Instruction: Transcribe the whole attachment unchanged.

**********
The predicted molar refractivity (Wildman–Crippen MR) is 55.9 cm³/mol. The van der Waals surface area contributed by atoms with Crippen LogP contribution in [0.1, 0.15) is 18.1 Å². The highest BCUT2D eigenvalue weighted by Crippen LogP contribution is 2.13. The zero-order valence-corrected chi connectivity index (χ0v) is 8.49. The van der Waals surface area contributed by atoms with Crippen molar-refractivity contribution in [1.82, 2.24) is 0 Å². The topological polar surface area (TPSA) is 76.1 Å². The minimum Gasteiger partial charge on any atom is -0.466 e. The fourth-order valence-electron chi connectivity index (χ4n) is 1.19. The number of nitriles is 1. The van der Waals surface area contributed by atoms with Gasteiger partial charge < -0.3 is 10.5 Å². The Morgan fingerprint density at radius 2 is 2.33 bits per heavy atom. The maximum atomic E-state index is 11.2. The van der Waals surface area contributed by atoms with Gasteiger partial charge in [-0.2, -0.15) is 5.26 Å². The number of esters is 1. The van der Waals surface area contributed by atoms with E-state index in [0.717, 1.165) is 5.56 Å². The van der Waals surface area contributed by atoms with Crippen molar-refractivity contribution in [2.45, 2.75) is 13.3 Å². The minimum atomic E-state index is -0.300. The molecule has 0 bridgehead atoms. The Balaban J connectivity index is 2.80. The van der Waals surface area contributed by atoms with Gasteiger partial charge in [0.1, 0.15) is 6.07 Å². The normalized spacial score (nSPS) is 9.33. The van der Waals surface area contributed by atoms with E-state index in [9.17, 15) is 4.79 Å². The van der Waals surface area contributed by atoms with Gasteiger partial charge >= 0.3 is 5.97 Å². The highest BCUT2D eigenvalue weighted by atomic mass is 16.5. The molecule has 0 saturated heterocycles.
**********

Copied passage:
The predicted molar refractivity (Wildman–Crippen MR) is 55.9 cm³/mol. The van der Waals surface area contributed by atoms with Crippen LogP contribution in [0.1, 0.15) is 18.1 Å². The highest BCUT2D eigenvalue weighted by Crippen LogP contribution is 2.13. The zero-order valence-corrected chi connectivity index (χ0v) is 8.49. The van der Waals surface area contributed by atoms with Crippen molar-refractivity contribution in [1.82, 2.24) is 0 Å². The topological polar surface area (TPSA) is 76.1 Å². The minimum Gasteiger partial charge on any atom is -0.466 e. The fourth-order valence-electron chi connectivity index (χ4n) is 1.19. The number of nitriles is 1. The van der Waals surface area contributed by atoms with Gasteiger partial charge < -0.3 is 10.5 Å². The Morgan fingerprint density at radius 2 is 2.33 bits per heavy atom. The maximum atomic E-state index is 11.2. The van der Waals surface area contributed by atoms with Gasteiger partial charge in [-0.2, -0.15) is 5.26 Å². The number of esters is 1. The van der Waals surface area contributed by atoms with E-state index in [0.717, 1.165) is 5.56 Å². The van der Waals surface area contributed by atoms with Crippen molar-refractivity contribution in [2.45, 2.75) is 13.3 Å². The minimum atomic E-state index is -0.300. The molecule has 0 bridgehead atoms. The Balaban J connectivity index is 2.80. The van der Waals surface area contributed by atoms with Gasteiger partial charge in [0.1, 0.15) is 6.07 Å². The normalized spacial score (nSPS) is 9.33. The van der Waals surface area contributed by atoms with E-state index in [9.17, 15) is 4.79 Å². The van der Waals surface area contributed by atoms with Gasteiger partial charge >= 0.3 is 5.97 Å². The highest BCUT2D eigenvalue weighted by atomic mass is 16.5. The molecule has 0 saturated heterocycles.